For now, the plan is to raise him in New York but to also make sure to expose him to our hometowns, Chicago and D.C. We have to make sure he’s equally familiar, comfortable, and at home in those cities as well.
When it comes to being a mom, what are you most insecure about? And what are you most confident about?
I’m probably most insecure about getting things right. I’ve learned that, at times, motherhood is basically just questioning everything you do. There are so many decisions to be made and so many ways to do things. Every decision is a balancing act between instinct and popular opinion. And you really just have to learn to trust your gut because most times you’re doing what’s best for you, your baby, and your family — and that’s what’s most important.
I’m most confident about my child’s happiness. He’s always smiling, laughing, and just all-around joyful. And that’s important to me. Knowing that he’s happy and feels good brings me peace. His positive disposition and mood give me the reassurance I need in those moments when, on the inside, I may be freaking out and questioning everything.
Can you share a few mom hacks you rely on to make things work in your day-to-day life?
1. Eat breakfast. As a mom, especially during those early months, it can be hard to get that first meal of the day in, but it makes a real difference in my productivity and energy level throughout the day if I do. Even if it’s a quick, grab-and-go meal, I notice a difference when I skip it. Mamas need fuel too, especially when you’re breastfeeding and pumping!
2. Keep a calendar. I literally live by my calendar, both for work and personal. Everything gets recorded. If it’s not on my calendar, there is a 50/50 chance I’ll forget (mommy brain is real!). Also, don’t be afraid to pencil in quality time with your little one. It might feel a little silly, but it can definitely help put things into perspective when you see that your kid is only getting two hours of your uninterrupted time each day. Perhaps there are little changes that can be made to find more time.
3. Keep your weekends open. One lesson I had to learn very quickly was to not overcommit. Gone are the days of making lofty weekend plans with friends. Keeping your schedule clear on the weekends is heaven-sent and allows you the opportunity to be lazy, spontaneous, or anything in-between.
4. Keep a stash of snacks for the little one everywhere. I have snacks everywhere — at home, in the car, and in random pockets of my jackets, purses, and totes. My 1-year-old has the appetite of a teenager, and sometimes when we’re in a hurry to get out of the house or just not on our A-game, we forget to check his diaper bag for snacks. It’s nice to discover that stash of veggie sticks or yogurt bites hiding at the bottom of my bag. Plus, I like those puffs and yogis too!
Susan Morgan is The Everymom…
Beauty item you recommend to everyone? A red lip! My favorite is the MAC Retro Matte Lipstick in Feels So Grand. I don’t leave home without it and break it out whenever my skin looks dull and tired. It instantly brightens my face by drawing attention to my lips and away from the bags under my eyes. Plus, it lasts all day!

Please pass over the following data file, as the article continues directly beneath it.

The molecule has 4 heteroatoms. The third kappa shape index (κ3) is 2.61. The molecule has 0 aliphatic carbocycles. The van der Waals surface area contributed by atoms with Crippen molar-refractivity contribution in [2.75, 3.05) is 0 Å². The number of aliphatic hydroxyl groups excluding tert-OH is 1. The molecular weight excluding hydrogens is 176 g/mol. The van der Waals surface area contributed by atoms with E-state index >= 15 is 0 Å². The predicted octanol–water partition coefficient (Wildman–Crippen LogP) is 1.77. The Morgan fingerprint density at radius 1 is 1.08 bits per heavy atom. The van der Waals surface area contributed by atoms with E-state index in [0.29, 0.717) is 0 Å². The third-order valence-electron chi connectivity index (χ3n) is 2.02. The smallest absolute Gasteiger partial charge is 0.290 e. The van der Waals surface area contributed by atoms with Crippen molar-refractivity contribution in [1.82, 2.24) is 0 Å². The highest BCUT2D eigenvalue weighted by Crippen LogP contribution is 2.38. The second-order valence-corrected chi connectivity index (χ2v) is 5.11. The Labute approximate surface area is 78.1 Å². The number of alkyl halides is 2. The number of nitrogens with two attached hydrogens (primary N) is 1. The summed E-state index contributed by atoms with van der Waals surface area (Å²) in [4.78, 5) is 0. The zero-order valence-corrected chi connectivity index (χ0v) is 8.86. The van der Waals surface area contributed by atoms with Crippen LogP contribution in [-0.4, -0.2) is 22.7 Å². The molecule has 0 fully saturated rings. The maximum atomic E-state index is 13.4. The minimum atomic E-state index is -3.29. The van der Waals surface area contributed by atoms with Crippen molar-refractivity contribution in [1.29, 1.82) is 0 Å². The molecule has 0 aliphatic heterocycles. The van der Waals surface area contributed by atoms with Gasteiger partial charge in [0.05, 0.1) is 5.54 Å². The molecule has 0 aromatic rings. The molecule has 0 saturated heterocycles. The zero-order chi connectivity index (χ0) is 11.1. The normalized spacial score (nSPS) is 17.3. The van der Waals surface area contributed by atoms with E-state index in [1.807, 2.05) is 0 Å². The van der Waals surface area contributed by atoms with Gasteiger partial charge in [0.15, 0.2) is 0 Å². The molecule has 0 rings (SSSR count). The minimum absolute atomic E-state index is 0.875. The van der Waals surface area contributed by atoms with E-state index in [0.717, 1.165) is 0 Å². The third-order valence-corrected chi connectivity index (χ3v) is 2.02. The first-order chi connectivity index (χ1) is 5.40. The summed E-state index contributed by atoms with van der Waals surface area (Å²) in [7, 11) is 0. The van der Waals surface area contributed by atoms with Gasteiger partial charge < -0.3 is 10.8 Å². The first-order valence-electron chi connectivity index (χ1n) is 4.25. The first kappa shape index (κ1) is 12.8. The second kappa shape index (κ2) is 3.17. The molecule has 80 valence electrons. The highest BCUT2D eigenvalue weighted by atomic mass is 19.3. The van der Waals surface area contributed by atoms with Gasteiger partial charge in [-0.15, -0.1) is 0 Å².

Favorite date night activity? When we’re lucky enough to have a sitter, a typical date night for us is a nice dinner and/or cocktails somewhere in Brooklyn. We also love just riding around the city, exploring new neighborhoods and looking at homes.
Coffee order? At home, a pour-over coffee. At work, an iced oat milk latte. Sometimes two.
Favorite restaurant in Brooklyn? Juniper in Williamsburg was our go-to until they sadly closed this past summer. Now it’s probably a tie between Bangkok Bar in Industry City and Pattie Hut in BedStuy.
Greatest challenge in your career thus far? Learning how to balance it all. I work a pretty demanding job and being a mom is a 24/7 thing, so the first few months were quite overwhelming for me. I had to adjust and figure out a new pace that worked for me so that I could be my best self at home and work. I also had to be patient with myself while I figured it out and found my groove. It took longer than I imagined.
Self-care activity you love? Sounds cliche but a mani/pedi is a real treat. Also, sleeping in on Sundays and having brunch with my bestie.
Most embarrassing mom moment? Applying for our son’s first passport (with rush delivery) was quite the fiasco. It took three trips, on the same day, because I was having a serious case of mommy brain and just wasn’t prepared.
Best mom advice you’ve been given? When I returned to work from maternity leave, my boyfriend gave me some of the best advice: it’s impossible to be 100 percent present at home and work if you’re trying to think about it all and do it all at once. So when at the office, focus on work; and when at home, focus on the family. So, I just focus on being present and not overloading myself with too much.
Also, find your mama tribe! Once I finally started telling people that I was pregnant, I found out that a few good friends were also expecting at the same time. One by one, friends and former colleagues started sharing their good news and I decided to connect everyone on a WhatsApp group for us to exchange information, share stories, vent, whatever. And, honestly, they have been my rock. We talk about anything and everything. We support and encourage each other and make ourselves available for one another 24/7. While I have a ton of friends who have been mamas for some time now (and they too have been a huge support!), I have a really special bond with my group of fellow first-time mamas.